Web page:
Farewell to the most extreme hip wigglers at the Olympics
If it is to be the last 50-kilometer race walk at the Olympics, there will be stories to tell.
Like how Dawid Tomala of Poland won the gold medal at the Tokyo Games in only the second 50-kilometer race he had ever completed.
“I can’t believe it,” he said. “It is crazy, right?”
And how Evan Dunfee of Canada found redemption with a bronze medal after he was stripped of third place at the last Olympics for bumping into Japanese opponent Hirooki Arai in their final, desperate strides for the line.
“I don’t need a medal to validate myself … but I have been dreaming of this moment and winning this medal for 21 years,” the 30-year-old Dunfee said.
Tomala won the Olympic title on Friday, finishing in 3 hours, 50 minutes, 8 seconds in the northern city of Sapporo after it was moved out of Tokyo to avoid the extreme heat. Jonathan Hibbert of Germany was 36 seconds behind Tomala to win the silver medal. Dunfee finally got his bronze.
In years to come, those three medalists might be viewed as the last link to the 50-kilometer race walk at the Olympics, their names and their triumphs preserved as the closest reminder we have.
The 50-kilometer race walk, which only men compete in, was dropped from the Olympic lineup for the 2024 Paris Games and may never return. It’s been a part of every Olympics bar one since Los Angeles in 1932, but will be replaced by a mixed race walk event — the exact format of which is yet to be decided by the International Olympic Committee. The men’s and women’s individual 20-kilometer race walks will remain Olympic events.
But for the 89-year-old 50K walk, it’s been overtaken by the likes of skateboarding, a flash new arrival in Tokyo, and breakdancing — coming soon in Paris.
The racers on Friday walked laps of the Sapporo Odiri Park for nearly four hours in temperatures hanging around 30 degrees Celsius (86 degrees Fahrenheit) after a 5.30 a.m. start to earn their medals. It was the longest event on the schedule at the Olympics. These walkers go nearly 8 kilometers further than the marathon runners.
Yes, they were “only walking.” And, yes, their hips wiggled, as they always do, in an amusing way. But their arms pumped back and forth, their legs warped and their feet were a constant blur for those four or so hours in a sport that’s far more punishing than it may seem at first glance. They did it all while observing race walking’s golden rule: A part of a foot must be in contact with the road at all times.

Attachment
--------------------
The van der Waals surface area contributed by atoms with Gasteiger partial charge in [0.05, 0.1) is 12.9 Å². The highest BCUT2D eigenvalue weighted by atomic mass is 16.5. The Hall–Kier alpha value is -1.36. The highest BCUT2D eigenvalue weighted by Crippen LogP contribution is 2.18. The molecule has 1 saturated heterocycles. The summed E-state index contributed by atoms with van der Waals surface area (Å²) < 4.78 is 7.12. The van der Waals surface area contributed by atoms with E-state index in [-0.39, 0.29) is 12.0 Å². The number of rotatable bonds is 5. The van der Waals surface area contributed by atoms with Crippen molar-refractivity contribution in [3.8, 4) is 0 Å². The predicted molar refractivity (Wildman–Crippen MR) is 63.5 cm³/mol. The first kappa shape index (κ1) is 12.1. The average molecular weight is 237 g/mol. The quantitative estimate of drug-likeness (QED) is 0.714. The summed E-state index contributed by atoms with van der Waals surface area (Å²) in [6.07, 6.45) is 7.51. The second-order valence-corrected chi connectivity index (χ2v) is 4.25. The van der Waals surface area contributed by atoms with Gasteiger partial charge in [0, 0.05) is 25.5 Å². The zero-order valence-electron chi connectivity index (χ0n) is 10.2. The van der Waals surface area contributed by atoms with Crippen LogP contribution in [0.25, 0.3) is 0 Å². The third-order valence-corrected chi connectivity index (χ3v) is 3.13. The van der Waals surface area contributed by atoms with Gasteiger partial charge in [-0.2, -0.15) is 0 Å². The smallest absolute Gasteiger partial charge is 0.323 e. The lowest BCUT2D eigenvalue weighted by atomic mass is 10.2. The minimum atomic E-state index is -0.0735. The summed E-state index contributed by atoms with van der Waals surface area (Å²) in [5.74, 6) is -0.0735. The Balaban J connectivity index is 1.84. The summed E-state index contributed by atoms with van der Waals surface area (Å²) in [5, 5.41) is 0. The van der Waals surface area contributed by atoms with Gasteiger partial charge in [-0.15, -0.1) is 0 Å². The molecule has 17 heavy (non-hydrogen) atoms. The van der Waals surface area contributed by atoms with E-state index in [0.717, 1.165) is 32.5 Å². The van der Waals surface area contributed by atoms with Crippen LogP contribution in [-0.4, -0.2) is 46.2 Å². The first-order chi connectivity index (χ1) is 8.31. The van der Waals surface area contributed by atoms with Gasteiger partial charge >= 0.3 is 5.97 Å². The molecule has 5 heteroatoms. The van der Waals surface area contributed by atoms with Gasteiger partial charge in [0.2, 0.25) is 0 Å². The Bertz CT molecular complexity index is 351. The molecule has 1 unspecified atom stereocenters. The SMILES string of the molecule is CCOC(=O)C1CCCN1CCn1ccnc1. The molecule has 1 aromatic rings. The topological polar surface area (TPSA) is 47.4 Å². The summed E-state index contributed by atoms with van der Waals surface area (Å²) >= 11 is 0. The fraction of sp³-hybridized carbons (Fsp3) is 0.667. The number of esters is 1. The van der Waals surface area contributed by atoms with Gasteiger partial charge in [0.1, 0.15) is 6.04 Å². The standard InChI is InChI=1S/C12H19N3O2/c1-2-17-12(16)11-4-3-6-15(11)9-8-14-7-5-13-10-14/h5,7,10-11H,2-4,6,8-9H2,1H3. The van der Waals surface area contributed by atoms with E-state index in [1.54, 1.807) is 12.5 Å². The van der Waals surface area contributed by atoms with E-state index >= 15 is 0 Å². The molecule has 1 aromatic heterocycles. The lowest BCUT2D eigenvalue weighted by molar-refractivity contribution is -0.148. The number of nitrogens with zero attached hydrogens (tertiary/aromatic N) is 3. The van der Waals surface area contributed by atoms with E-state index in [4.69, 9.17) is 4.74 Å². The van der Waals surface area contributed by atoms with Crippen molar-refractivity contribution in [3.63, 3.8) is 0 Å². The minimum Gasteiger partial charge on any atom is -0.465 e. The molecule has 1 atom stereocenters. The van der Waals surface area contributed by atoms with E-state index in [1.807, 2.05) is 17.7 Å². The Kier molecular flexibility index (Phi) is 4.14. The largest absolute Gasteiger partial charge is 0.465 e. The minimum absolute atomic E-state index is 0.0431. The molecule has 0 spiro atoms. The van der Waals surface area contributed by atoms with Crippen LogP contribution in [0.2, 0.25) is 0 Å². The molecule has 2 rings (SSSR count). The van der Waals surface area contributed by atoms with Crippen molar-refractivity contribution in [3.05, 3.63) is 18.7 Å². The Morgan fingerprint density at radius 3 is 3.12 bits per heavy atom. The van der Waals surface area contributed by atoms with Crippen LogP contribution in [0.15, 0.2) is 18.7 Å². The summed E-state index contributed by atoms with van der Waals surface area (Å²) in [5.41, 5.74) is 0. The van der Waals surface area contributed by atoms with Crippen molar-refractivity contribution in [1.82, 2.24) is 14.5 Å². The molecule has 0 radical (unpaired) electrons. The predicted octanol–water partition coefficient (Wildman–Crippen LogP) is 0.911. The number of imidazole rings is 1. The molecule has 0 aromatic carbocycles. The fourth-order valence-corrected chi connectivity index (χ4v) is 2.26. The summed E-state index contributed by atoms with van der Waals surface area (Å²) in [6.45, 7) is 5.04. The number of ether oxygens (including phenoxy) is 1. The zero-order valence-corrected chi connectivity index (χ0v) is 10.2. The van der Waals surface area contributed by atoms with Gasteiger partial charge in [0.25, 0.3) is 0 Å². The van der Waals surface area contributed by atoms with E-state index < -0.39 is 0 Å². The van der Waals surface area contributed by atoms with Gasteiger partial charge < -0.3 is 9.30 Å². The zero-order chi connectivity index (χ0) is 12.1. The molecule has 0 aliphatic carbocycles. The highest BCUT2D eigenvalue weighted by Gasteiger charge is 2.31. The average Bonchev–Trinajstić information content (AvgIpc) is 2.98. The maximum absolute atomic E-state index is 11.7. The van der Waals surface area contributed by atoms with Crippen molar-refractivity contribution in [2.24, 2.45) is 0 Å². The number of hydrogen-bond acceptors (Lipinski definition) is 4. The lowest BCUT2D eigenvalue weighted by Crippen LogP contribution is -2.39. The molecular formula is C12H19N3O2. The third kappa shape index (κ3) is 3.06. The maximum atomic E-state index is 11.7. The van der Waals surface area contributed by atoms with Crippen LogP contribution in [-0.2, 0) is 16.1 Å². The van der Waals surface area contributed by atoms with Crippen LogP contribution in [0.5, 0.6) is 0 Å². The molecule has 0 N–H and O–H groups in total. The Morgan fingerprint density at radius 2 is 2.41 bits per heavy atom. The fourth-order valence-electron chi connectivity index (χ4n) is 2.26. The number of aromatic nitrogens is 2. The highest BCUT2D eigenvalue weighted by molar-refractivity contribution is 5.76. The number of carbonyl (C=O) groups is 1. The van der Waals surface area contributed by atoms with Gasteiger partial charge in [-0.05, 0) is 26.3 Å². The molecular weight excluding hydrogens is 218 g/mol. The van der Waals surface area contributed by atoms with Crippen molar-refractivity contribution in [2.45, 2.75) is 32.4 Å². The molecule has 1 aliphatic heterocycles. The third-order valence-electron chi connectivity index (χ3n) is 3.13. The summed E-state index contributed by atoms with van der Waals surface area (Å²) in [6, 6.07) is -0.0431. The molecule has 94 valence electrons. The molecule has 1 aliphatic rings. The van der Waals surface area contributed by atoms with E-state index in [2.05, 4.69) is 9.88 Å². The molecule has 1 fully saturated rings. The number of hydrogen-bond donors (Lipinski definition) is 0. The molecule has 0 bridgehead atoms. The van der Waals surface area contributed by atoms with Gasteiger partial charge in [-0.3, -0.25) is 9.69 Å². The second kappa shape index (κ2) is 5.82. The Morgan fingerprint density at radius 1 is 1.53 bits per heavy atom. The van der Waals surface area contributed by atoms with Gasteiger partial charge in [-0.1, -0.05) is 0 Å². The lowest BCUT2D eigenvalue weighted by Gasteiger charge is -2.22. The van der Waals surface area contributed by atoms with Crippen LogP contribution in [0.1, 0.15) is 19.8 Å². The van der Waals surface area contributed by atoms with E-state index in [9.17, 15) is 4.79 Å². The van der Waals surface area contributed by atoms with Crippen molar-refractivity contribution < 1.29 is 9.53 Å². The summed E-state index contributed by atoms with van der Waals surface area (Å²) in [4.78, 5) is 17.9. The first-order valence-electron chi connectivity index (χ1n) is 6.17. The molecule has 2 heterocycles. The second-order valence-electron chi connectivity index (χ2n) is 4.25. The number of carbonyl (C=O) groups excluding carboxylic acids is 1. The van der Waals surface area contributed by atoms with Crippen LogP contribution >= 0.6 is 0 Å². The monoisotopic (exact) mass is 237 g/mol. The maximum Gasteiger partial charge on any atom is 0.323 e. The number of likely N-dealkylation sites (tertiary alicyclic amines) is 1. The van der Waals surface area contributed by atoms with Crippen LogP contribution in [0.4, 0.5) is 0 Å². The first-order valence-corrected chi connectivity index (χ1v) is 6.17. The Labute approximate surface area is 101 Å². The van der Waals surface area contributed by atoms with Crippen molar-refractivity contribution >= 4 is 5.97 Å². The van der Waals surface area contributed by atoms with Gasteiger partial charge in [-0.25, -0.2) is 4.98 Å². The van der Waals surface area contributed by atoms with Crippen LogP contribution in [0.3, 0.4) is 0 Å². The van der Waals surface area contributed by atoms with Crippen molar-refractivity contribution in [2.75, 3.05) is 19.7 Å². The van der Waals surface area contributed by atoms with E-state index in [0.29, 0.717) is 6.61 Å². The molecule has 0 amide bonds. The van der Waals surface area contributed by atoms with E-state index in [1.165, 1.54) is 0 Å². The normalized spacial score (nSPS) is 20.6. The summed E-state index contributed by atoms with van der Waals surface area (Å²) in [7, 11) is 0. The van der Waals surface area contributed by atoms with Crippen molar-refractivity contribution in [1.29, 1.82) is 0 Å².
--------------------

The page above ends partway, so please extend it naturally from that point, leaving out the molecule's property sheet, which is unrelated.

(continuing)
If we’re talking dedication, consider one thing: How much time do you have to invest in a sport that takes four hours to complete? Ten walkers out of the 59 who started didn’t make it to the finish in Sapporo after dropping out. It took Claudio Villanueva Flores of Ecuador in last place nearly five hours to finish, and he was a morale-crushing 29 minutes behind the guy who came second-to-last.
Tomala lay on his back at the finish, an ice pack in one hand that he had needed to keep his body from overheating to the point of shutting down, but a broad smile on his face nevertheless. Hibbert slumped to his knees, but cracked a smile, too.
Tomala said he had always wanted to do the 50K walk and follow in the footsteps of his idol, the great Polish walker Robert Korzeniowski, who won three Olympic golds in the 50-kilometer race (and one in the 20-kilometer walk). Tomala tried a 50K in 2017, but didn’t finish. He didn’t know if he had it in him. It took him four years to try again, but he did one in March at a race in Slovakia, and he won. That convinced him to change from the 20K to the 50K for the Olympics.
Effectively, race walking’s most extreme event is being dropped by the IOC because it has struggled to capture attention and hold interest. But tell that to Tomala, maybe the last Olympic champion ever in the 50-kilometer race walk.
“I needed something new, something special,” he said. “I thought the 50-kilometer would be good and now I know it is.”
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